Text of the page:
Close up of a 13-foot-python who has been eating cats in Oklahoma City.
(Photo Credit: ultramarinfoto / Getty Images)

Cat-Eating, 13-Foot-Long Python Wreaking Havoc in Oklahoma City

A 13-foot-long python was recently found in a trailer park in Oklahoma City, as per USA Today. The reptile has reportedly been living in the area for close to five months. According to residents, the timeline of the snake’s stay corresponds to when cats around Burntwood Mobile Home Park began disappearing.

Expert hired to rid trailer park of 13-foot-long python

The 13-foot-long Albino python has been filling up on cats and other animals in the mobile home park for just shy of half a year. Recently, an expert, Trevor Bounds of Red Beard Wildlife Control, was hired to assist residents in removing the unwelcomed guest.

As per KFOR, Bounds noted that the snake had been “eating opossums, foot-long rats, and cats.” He added that the “mouth on that thing” is the size of a human foot and can fit something large in it.

Typically, Albinos hunt by constricting, i.e. wrapping themselves around the prey and applying immense pressure to stop the blood flow. Bounds called the above the dangerous part and noted that the python problem should have been tackled “a lot sooner.” The expert further described the snake as “Mike Tyson’s bicep but 13 feet long.”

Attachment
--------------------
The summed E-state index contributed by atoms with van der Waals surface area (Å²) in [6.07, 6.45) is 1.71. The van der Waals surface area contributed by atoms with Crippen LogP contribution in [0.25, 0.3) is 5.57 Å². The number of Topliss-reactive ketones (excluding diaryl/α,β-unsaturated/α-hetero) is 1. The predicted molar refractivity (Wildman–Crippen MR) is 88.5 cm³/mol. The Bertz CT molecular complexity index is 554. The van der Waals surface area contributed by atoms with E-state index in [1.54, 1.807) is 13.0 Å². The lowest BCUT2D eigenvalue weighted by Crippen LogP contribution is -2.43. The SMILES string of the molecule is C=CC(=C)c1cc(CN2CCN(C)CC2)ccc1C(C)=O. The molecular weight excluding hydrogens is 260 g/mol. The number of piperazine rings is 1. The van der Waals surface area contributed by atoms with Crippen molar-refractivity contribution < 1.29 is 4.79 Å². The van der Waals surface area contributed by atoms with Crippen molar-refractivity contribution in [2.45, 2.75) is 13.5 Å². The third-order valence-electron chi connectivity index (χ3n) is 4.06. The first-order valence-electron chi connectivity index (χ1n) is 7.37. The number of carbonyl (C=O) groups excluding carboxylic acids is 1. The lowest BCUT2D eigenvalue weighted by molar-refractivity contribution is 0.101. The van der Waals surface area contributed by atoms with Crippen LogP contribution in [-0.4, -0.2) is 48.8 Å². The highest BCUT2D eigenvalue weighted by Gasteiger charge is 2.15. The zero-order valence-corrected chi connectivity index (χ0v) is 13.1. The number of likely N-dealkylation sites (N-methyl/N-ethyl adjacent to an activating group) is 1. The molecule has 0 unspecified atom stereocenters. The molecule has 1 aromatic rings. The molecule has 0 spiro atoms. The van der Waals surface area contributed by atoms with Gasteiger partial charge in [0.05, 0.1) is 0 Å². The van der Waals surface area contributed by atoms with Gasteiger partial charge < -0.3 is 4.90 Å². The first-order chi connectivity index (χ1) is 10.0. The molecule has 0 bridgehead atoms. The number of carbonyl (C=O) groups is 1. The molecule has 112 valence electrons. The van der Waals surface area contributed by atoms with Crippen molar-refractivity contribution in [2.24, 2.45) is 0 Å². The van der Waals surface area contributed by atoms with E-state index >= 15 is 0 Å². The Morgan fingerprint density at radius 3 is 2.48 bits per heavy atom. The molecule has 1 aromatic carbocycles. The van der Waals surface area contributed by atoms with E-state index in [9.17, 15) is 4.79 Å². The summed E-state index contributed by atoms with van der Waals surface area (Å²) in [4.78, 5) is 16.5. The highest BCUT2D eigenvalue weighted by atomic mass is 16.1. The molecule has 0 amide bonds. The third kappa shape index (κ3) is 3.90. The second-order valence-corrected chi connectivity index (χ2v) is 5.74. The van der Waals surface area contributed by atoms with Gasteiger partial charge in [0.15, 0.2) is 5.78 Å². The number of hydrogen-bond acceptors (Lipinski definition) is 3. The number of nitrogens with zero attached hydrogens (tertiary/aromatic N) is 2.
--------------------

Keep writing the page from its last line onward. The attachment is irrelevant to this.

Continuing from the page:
One of the houses in the trailer park — which is presumed to be the 13-foot-long python’s resting place — has a crawlspace. Bounds noted that while examining the area, they found carcasses of large animals.

Residents urged to stay quiet about the python

As per KFOR, the management of the trailer park urged its residents to stay quiet about the cat-eating python. Reportedly, they sent out a warning to scare people from speaking to the media. An anonymous homeowner believes the only reason management is taking action is because someone snapped a picture of the snake.

What’s more, Trevor Bounds pointed out that the trailer the 13-foot-long python resides in is a few blocks from a swimming pool. Management had closed the pool for the summer but nobody in the community seemed to know why. Bounds believes management publicly withheld their knowledge of the reptile but knew that “having the residents in the pool might not be the safest choice.”


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